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Processes, Beliefs, and Questions

Essays on Formal Semantics of Natural Language and Natural Language Processing

  • Stanley Peters
  • Esa Saarinen

Part of the Synthese Language Library book series (SLAP, volume 16)

Table of contents

  1. Front Matter
    Pages i-xxxi
  2. P. N. Johnson-Laird
    Pages 1-68
  3. M. J. Cresswell
    Pages 69-86
  4. Barbara Hall Partee
    Pages 87-106
  5. Robert C. Moore, Gary G. Hendrix
    Pages 107-127
  6. Janet Dean Fodor
    Pages 129-164
  7. Nuel D. Belnap Jr.
    Pages 165-198
  8. Willem J. M. Levelt
    Pages 199-220
  9. Back Matter
    Pages 221-231

About this book

Introduction

SECTION I In 1972, Donald Davison and Gilbert Hannan wrote in the introduction to the volume Semantics of Natural Language: "The success of linguistics in treating natural languages as formal ~yntactic systems has aroused the interest of a number of linguists in a parallel or related development of semantics. For the most part quite independently, many philosophers and logicians have recently been applying formal semantic methods to structures increasingly like natural languages. While differences in training, method and vocabulary tend to veil the fact, philosophers and linguists are converging, it seems, on a common set of interrelated problems. " Davidson and Harman called for an interdisciplinary dialogue of linguists, philosophers and logicians on the semantics of natural language, and during the last ten years such an enterprise has proved extremely fruitful. Thanks to the cooperative effort in these several fields, the last decade has brought about striking progress in our understanding of the semantics of natural language. This work on semantics has typically paid little attention to psychological aspects of meaning. Thus, psychologists or computer scientists working on artificial intelligence were not invited to join the forces in the influential introduction of Semantics of Natural Language. No doubt it was felt that while psychological aspects of language are important in their own right, they are not relevant to our immediate semantic concerns. In the last few years, several linguists and logicians have come to question the fundamental anti-psychological assumptions underlying their theorizing.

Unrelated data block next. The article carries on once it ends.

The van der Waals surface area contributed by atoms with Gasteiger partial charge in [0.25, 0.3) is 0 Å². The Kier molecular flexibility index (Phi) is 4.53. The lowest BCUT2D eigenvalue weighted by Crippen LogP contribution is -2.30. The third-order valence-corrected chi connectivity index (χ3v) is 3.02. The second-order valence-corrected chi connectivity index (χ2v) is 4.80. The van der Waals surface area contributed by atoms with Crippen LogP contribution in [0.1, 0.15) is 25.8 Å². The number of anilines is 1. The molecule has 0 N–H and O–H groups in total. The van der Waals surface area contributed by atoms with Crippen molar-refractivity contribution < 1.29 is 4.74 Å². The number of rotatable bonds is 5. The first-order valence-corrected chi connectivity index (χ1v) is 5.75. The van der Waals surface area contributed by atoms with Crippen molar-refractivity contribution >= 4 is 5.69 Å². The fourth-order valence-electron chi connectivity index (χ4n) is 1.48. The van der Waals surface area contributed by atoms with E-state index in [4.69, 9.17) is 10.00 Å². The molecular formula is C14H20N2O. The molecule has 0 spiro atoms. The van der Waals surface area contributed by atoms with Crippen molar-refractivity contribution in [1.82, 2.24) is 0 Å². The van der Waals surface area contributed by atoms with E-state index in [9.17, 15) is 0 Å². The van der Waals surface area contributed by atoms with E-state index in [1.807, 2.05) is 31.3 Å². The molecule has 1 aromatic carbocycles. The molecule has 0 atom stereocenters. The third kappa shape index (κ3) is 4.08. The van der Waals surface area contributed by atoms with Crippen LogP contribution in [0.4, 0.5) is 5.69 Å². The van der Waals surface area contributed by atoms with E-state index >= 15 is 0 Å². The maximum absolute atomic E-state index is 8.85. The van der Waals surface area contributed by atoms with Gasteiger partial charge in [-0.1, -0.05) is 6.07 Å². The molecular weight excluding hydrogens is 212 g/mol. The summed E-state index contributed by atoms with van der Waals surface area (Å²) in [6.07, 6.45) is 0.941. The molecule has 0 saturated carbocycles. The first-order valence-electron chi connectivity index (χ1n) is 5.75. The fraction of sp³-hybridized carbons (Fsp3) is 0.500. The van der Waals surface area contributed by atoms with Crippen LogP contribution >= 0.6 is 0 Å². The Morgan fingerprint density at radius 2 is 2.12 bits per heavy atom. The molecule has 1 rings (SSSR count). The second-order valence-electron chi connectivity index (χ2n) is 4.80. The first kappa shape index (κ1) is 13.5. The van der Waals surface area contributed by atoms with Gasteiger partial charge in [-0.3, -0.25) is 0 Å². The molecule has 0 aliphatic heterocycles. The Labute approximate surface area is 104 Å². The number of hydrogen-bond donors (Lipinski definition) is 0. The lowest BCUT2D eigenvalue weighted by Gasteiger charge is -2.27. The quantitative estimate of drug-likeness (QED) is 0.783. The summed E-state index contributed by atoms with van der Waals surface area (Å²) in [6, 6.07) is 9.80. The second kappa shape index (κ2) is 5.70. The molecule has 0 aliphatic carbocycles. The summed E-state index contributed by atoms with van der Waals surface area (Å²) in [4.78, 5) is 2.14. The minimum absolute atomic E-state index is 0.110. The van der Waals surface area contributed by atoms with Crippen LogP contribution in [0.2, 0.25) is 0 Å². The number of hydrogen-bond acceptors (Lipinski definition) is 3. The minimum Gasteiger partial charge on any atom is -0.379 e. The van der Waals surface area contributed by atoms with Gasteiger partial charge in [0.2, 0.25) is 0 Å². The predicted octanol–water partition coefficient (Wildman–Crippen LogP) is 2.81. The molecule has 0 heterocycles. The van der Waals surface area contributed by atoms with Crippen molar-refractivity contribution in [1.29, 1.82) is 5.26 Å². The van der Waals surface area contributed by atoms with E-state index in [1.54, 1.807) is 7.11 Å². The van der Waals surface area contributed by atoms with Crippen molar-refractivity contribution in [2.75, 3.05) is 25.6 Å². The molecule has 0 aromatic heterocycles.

Keywords

Donald Davidson autonomy dialogue grammar linguistics linguists media natural language processing opera psychology quantifiers semantic semantics structure subject

Editors and affiliations

  • Stanley Peters
    • 1
  • Esa Saarinen
    • 2
  1. 1.Dept. of LinguisticsThe University of Texas at AustinUSA
  2. 2.Dept. of Philosophy, University of Helsinki, and Center for Cognitive ScienceThe University of Texas at AustinUSA

Bibliographic information

  • DOI https://doi.org/10.1007/978-94-015-7668-0
  • Copyright Information Springer Science+Business Media B.V. 1982
  • Publisher Name Springer, Dordrecht
  • eBook Packages Springer Book Archive
  • Print ISBN 978-90-481-8366-1
  • Online ISBN 978-94-015-7668-0
  • Series Print ISSN 0924-4662
  • Buy this book on publisher's site